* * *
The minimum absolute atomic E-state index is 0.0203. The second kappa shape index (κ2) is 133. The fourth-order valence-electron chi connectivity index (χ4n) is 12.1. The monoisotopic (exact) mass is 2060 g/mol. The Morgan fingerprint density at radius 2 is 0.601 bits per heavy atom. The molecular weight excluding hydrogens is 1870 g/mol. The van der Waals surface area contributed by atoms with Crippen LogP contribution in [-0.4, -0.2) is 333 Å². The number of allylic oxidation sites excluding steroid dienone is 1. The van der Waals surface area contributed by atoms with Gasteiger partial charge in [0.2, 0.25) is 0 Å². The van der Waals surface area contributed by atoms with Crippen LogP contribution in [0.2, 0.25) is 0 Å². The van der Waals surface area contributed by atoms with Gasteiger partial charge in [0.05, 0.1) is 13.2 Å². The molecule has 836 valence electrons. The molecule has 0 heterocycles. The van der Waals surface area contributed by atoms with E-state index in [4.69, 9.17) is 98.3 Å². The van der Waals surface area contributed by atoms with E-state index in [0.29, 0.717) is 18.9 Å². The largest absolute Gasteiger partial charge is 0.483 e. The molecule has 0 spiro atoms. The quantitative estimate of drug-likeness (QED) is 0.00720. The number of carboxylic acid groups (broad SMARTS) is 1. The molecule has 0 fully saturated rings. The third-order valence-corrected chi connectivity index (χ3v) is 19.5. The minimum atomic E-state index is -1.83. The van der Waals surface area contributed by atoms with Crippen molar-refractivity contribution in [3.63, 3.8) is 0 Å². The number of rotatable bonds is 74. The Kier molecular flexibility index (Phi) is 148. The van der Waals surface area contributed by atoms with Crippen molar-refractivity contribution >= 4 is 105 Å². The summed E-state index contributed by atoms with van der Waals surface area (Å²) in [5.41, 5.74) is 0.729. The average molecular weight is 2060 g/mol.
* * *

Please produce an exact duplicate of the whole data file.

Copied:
The minimum absolute atomic E-state index is 0.0203. The second kappa shape index (κ2) is 133. The fourth-order valence-electron chi connectivity index (χ4n) is 12.1. The monoisotopic (exact) mass is 2060 g/mol. The Morgan fingerprint density at radius 2 is 0.601 bits per heavy atom. The molecular weight excluding hydrogens is 1870 g/mol. The van der Waals surface area contributed by atoms with Crippen LogP contribution in [-0.4, -0.2) is 333 Å². The number of allylic oxidation sites excluding steroid dienone is 1. The van der Waals surface area contributed by atoms with Gasteiger partial charge in [0.2, 0.25) is 0 Å². The van der Waals surface area contributed by atoms with Crippen LogP contribution in [0.2, 0.25) is 0 Å². The van der Waals surface area contributed by atoms with Gasteiger partial charge in [0.05, 0.1) is 13.2 Å². The molecule has 836 valence electrons. The molecule has 0 heterocycles. The van der Waals surface area contributed by atoms with E-state index in [4.69, 9.17) is 98.3 Å². The van der Waals surface area contributed by atoms with E-state index in [0.29, 0.717) is 18.9 Å². The largest absolute Gasteiger partial charge is 0.483 e. The molecule has 0 spiro atoms. The quantitative estimate of drug-likeness (QED) is 0.00720. The number of carboxylic acid groups (broad SMARTS) is 1. The molecule has 0 fully saturated rings. The third-order valence-corrected chi connectivity index (χ3v) is 19.5. The minimum atomic E-state index is -1.83. The van der Waals surface area contributed by atoms with Crippen molar-refractivity contribution in [3.63, 3.8) is 0 Å². The number of rotatable bonds is 74. The Kier molecular flexibility index (Phi) is 148. The van der Waals surface area contributed by atoms with Crippen molar-refractivity contribution >= 4 is 105 Å². The summed E-state index contributed by atoms with van der Waals surface area (Å²) in [5.41, 5.74) is 0.729. The average molecular weight is 2060 g/mol.